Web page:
And the rain came down. It’s a filthy second night for HWCH but the opportunity to shelter and enjoy the music is the beauty of an urban, indoor festival and thus a success is there for the acts’ taking. With so much on offer and everything so time reliant Somerville’s late start in the Button Factory left her room for just a few songs before her curfew. There was healthy conversation about her buzzing about beforehand and though her music takes some time to engage in a large space, she does plough a fresh furrow in a post-midnight, soul-searching soundtrack. She jumps from pin-drop to chopping guitars under a steady pulse, bracketed on stage by an exuberant percussionist to the left and a keyboard and backing vocals to the right. On radio it’s something quite special and with a tighter live show delivery it could be very powerful.
Over in the Twisted Pepper’s dark room Clu are letting the graphic visuals be all of the stage show, the A/V duo perched in the dark at either side of the circular screen. Interesting combining both audio and visuals in a band, the city-at-night electronica is warm and strong.
Back at the Button Factory, I Have A Tribe have come a distance from last year’s HWCH show in the same venue. While lyrically we might struggle a bit with the approach, Patrick O’Laoghaire’s presence on stage can’t be faulted and he did a solid job of putting himself forward as a highly viable artist to the industry. Pronounced and unashamedly emotive behind the guitar or piano, he’s certainly a showman in the best way. The busy fairy-lit barn of the Grand Social suits Maud in Cahoots who’s pulling towards Lykke Li’s black-clad pop territory, and it works to some extent. Wearing their influences all over everything are Elastic Sleep who try so much to channel My Bloody Valentine and to some extent Slowdive that they miss out on delivering anything new to catch the ear. Using MBV’s passion for loundness and unfortunately nothing solid enough to hang your hat on emerges from the drone.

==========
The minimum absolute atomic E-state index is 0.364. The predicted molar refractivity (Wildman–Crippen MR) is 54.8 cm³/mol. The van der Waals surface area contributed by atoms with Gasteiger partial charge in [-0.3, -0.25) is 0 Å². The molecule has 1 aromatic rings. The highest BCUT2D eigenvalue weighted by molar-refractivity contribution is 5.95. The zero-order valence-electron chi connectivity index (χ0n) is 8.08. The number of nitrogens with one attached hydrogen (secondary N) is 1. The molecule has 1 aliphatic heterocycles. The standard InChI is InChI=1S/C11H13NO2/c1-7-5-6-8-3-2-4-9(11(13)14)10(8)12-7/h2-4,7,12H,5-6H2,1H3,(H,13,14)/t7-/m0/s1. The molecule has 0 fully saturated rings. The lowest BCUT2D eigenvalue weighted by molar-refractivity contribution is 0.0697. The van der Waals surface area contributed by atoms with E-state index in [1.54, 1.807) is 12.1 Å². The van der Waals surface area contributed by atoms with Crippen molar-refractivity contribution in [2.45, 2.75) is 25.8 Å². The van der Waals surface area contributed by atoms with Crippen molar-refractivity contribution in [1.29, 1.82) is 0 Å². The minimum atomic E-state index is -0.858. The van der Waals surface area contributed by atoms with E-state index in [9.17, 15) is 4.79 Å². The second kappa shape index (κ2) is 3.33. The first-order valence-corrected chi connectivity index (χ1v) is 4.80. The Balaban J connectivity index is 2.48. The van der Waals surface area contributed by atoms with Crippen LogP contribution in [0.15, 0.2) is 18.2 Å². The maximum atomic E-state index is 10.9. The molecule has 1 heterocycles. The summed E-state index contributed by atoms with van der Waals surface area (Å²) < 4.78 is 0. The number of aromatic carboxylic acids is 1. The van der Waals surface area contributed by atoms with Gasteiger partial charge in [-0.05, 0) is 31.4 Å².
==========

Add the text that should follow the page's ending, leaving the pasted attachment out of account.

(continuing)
Stage-tight, hook-laden and as much fun as they ever are, it was a sweet break to drop into Meeting House Square for Ham Sandwich. Restricted by decibel levels it was enjoyably comfortable with mental space to chat with people you inevitably bump into and loud enough to be engaged with the band too. They are a well-oiled machine and it’s nice to mix up the new with the established, to bop along to songs you know amongst seeking out the new. To close the evening Ghost Estates make a fine fist of a more straight-up guitar sound in the odd curving mezzanine of Bad Bobs. Confident on stage and very assured it was a solid lid on a busy day, and the huge pleasure of flitting about the city centre drifting with people you meet to gigs you weren’t planning to go to, discovering new music and re-connecting with the industry – HWCH is very much filling it’s remit.
HWCH 2014 photographed for State by Mark McGuinness